‘Passing the invisible baton’: National champion Eka Jose talks track and field
Washington University sophomore Eka Jose became a track and field national champion after achieving a distance of 12.16m in the triple jump event at the NCAA Division III Indoor Track and Field National Championships in Boston last month. Although this was her first national championship title, it was not even her biggest jump yet.
“It actually wasn’t my best jump of the season,” Jose said. “That came at the very first meet in December right before winter break. The way the rankings work for track and field is that to qualify for Nationals you have to have a top-20 mark against everyone in DIII, and it doesn’t really matter when you achieve that mark. I hit it at the very first meet, so that kept me on top the entire season.”
Jose set the Wash. U. Indoor Track and Field triple jump record with a jump at the Titan First Chance meet in December, achieving a distance of 12.29m. Although she was projected to score the highest at last month’s championship, Jose was still surprised when she learned of the results.
“After I had the big jump in December and I was able to continue it, it [the Championship] became more of a reality that was something that was feasible for me,” Jose said. “And when it happened, it was still kind of a shock, because really what you’re projected to do coming in doesn’t really matter until how you perform on that day. So, you never know, someone could have the best day of their life or of their season, or you could have a subpar day. So during that competition, I really just focused on myself.”
Jose is a Global Health & Environment and Biology double major from Kansas City, Missouri. Although she has been an athletic person for her entire life, playing basketball throughout her childhood, Jose only started running track and field in eighth grade, which she continued to do throughout high school.
“Early in high school I always wanted to go [Division I], but as I got closer to college, getting an education became more important to me,” Jose said. “Wash. U. seemed like the perfect place for me to both get a great education and be involved on the track team.”
However, that opportunity has not come without its challenges, as Jose suffered injuries throughout last year.
“Last year my biggest challenge was dealing with injuries and just recovery, so I struggled with that basically the entire year,” Jose said. “I worked a lot over the summer in just recovering and resetting my body and getting strong again so that I could set myself up for a successful preseason and season this year.”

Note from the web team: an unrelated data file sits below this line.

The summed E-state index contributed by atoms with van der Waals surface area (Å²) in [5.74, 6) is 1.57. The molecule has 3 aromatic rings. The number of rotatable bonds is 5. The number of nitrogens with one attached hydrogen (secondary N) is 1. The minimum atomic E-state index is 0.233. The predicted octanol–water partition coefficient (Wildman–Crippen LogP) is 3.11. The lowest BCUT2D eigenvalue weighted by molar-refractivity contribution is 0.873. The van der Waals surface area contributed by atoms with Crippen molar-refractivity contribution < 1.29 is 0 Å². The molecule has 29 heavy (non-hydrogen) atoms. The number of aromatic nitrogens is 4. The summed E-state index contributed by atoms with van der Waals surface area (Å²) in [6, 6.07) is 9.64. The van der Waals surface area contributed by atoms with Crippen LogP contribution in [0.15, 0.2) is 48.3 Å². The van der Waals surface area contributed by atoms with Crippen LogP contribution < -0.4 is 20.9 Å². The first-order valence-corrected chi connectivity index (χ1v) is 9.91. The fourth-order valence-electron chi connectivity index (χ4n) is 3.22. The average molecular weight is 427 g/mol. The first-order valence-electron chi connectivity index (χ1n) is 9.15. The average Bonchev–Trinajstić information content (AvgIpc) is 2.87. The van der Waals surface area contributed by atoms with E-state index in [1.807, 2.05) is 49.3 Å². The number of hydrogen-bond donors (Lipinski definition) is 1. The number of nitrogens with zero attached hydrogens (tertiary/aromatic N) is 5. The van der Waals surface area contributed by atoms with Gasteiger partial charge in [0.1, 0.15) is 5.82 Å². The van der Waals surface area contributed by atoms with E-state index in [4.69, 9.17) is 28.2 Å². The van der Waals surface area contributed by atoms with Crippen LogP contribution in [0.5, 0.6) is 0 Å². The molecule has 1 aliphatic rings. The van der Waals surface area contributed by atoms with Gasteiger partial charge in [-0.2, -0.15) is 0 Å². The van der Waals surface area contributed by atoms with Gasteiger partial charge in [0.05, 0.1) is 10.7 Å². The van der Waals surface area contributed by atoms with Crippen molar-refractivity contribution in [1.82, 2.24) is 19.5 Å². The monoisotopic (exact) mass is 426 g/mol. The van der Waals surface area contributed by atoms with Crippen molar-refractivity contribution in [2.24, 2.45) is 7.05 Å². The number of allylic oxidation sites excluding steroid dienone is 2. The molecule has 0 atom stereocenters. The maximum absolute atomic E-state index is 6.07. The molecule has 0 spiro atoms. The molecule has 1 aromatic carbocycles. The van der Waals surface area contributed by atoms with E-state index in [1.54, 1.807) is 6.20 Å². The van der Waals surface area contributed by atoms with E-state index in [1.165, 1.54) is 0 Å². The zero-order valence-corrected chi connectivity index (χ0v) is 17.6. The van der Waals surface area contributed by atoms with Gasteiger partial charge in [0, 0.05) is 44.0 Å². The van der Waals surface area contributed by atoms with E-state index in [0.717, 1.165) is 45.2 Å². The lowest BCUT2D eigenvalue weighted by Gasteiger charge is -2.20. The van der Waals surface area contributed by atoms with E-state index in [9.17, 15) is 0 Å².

In addition to being on the track and field team, Jose conducts biology research and is a member of the African Students Association and the Catholic Student Union. Although balancing all these activities has been difficult, Jose expressed that her commitments have helped her stay on top of her work.
“For the most part, it’s very manageable, but during the peak exams seasons, which a lot of times coincides with Indoor season when we’re traveling a lot, that can get super stressful because you lose a big chunk of your weekend and your entire Saturday,” Jose said. “But that’s also forced me to be really organized. I have learned to manage my time more effectively.”
Jose also noted that her teammates have been a great source of support. Though she participates in mainly individual events, including the triple jump, indoor 60-meter dash and outdoor 100-meter dash, Jose emphasized the importance of teamwork in track and field.
“Whenever we go to these big meets like Conference or Nationals, we always talk about like passing the invisible baton,” Jose said. “Kind of like a relay. So the first person to compete that day starts with a baton and during your performance, after your performance you pass it off or pass off the momentum to the next person. So even though it is individual, I still have the motivation of, ‘I’m doing this to contribute to the team points so that the entire team can win.’”
Looking forward, Jose is excited to continue improving her triple jump technique, as she sees that as key to successfully completing bigger jumps in the future.
“My main goal is just to continue developing and perfecting different parts of my jump,” Jose said. “Like the technique. Because I know that once I’ve mastered or developed those I’ll be able to produce bigger jumps. I really don’t like to have a specific number in mind, because if I say I want to jump this far, the only way I can really achieve that is by working on my technique.”